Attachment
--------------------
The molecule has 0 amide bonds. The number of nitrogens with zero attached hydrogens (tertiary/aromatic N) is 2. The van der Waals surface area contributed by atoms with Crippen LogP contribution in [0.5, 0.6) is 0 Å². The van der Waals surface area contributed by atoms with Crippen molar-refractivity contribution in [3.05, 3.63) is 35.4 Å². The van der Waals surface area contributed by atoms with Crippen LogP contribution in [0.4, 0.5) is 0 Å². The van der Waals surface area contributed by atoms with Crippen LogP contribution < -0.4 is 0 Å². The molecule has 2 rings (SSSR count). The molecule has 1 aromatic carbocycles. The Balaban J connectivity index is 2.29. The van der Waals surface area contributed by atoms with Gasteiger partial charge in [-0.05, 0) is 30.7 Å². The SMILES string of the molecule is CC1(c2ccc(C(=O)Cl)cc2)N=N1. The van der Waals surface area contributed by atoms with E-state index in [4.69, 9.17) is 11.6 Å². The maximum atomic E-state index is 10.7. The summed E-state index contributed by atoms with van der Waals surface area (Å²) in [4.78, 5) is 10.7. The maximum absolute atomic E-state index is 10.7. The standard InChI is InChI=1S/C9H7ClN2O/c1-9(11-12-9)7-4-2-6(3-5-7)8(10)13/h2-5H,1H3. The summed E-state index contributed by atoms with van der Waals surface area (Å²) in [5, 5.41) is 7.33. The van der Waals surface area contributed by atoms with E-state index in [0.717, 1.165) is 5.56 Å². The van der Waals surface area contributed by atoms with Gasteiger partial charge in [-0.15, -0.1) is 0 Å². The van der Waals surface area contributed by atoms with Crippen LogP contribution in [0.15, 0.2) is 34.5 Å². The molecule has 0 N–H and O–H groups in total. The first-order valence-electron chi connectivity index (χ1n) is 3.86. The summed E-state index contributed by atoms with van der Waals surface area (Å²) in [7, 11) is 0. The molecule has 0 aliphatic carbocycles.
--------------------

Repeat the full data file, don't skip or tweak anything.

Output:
The molecule has 0 amide bonds. The number of nitrogens with zero attached hydrogens (tertiary/aromatic N) is 2. The van der Waals surface area contributed by atoms with Crippen LogP contribution in [0.5, 0.6) is 0 Å². The van der Waals surface area contributed by atoms with Crippen molar-refractivity contribution in [3.05, 3.63) is 35.4 Å². The van der Waals surface area contributed by atoms with Crippen LogP contribution in [0.4, 0.5) is 0 Å². The van der Waals surface area contributed by atoms with Crippen LogP contribution < -0.4 is 0 Å². The molecule has 2 rings (SSSR count). The molecule has 1 aromatic carbocycles. The Balaban J connectivity index is 2.29. The van der Waals surface area contributed by atoms with Gasteiger partial charge in [-0.05, 0) is 30.7 Å². The SMILES string of the molecule is CC1(c2ccc(C(=O)Cl)cc2)N=N1. The van der Waals surface area contributed by atoms with E-state index in [4.69, 9.17) is 11.6 Å². The maximum atomic E-state index is 10.7. The summed E-state index contributed by atoms with van der Waals surface area (Å²) in [4.78, 5) is 10.7. The maximum absolute atomic E-state index is 10.7. The standard InChI is InChI=1S/C9H7ClN2O/c1-9(11-12-9)7-4-2-6(3-5-7)8(10)13/h2-5H,1H3. The summed E-state index contributed by atoms with van der Waals surface area (Å²) in [5, 5.41) is 7.33. The van der Waals surface area contributed by atoms with E-state index in [0.717, 1.165) is 5.56 Å². The van der Waals surface area contributed by atoms with Gasteiger partial charge in [-0.15, -0.1) is 0 Å². The van der Waals surface area contributed by atoms with Crippen LogP contribution in [0.15, 0.2) is 34.5 Å². The molecule has 0 N–H and O–H groups in total. The first-order valence-electron chi connectivity index (χ1n) is 3.86. The summed E-state index contributed by atoms with van der Waals surface area (Å²) in [7, 11) is 0. The molecule has 0 aliphatic carbocycles.